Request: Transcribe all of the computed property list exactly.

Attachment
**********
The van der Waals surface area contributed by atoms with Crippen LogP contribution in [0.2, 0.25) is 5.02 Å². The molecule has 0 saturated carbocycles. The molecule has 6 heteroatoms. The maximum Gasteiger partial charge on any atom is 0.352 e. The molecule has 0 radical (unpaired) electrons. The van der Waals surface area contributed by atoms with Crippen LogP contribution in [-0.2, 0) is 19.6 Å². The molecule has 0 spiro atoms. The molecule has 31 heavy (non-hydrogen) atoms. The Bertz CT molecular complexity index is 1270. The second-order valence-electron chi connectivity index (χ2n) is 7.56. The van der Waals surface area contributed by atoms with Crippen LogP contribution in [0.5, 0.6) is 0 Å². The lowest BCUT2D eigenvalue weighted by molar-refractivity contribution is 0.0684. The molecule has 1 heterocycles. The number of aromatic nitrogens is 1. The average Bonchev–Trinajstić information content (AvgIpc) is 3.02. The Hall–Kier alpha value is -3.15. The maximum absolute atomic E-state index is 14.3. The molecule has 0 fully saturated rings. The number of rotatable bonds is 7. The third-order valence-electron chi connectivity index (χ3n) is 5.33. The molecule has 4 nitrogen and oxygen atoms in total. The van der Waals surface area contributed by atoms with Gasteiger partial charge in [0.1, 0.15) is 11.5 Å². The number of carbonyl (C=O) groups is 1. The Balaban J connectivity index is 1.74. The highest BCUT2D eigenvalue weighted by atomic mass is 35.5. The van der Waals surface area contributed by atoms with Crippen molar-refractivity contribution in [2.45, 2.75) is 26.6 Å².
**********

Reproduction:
The van der Waals surface area contributed by atoms with Crippen LogP contribution in [0.2, 0.25) is 5.02 Å². The molecule has 0 saturated carbocycles. The molecule has 6 heteroatoms. The maximum Gasteiger partial charge on any atom is 0.352 e. The molecule has 0 radical (unpaired) electrons. The van der Waals surface area contributed by atoms with Crippen LogP contribution in [-0.2, 0) is 19.6 Å². The molecule has 0 spiro atoms. The molecule has 31 heavy (non-hydrogen) atoms. The Bertz CT molecular complexity index is 1270. The second-order valence-electron chi connectivity index (χ2n) is 7.56. The van der Waals surface area contributed by atoms with Crippen LogP contribution in [0.5, 0.6) is 0 Å². The lowest BCUT2D eigenvalue weighted by molar-refractivity contribution is 0.0684. The molecule has 1 heterocycles. The number of aromatic nitrogens is 1. The average Bonchev–Trinajstić information content (AvgIpc) is 3.02. The Hall–Kier alpha value is -3.15. The maximum absolute atomic E-state index is 14.3. The molecule has 0 fully saturated rings. The number of rotatable bonds is 7. The third-order valence-electron chi connectivity index (χ3n) is 5.33. The molecule has 4 nitrogen and oxygen atoms in total. The van der Waals surface area contributed by atoms with Gasteiger partial charge in [0.1, 0.15) is 11.5 Å². The number of carbonyl (C=O) groups is 1. The Balaban J connectivity index is 1.74. The highest BCUT2D eigenvalue weighted by atomic mass is 35.5. The van der Waals surface area contributed by atoms with Crippen molar-refractivity contribution in [2.45, 2.75) is 26.6 Å².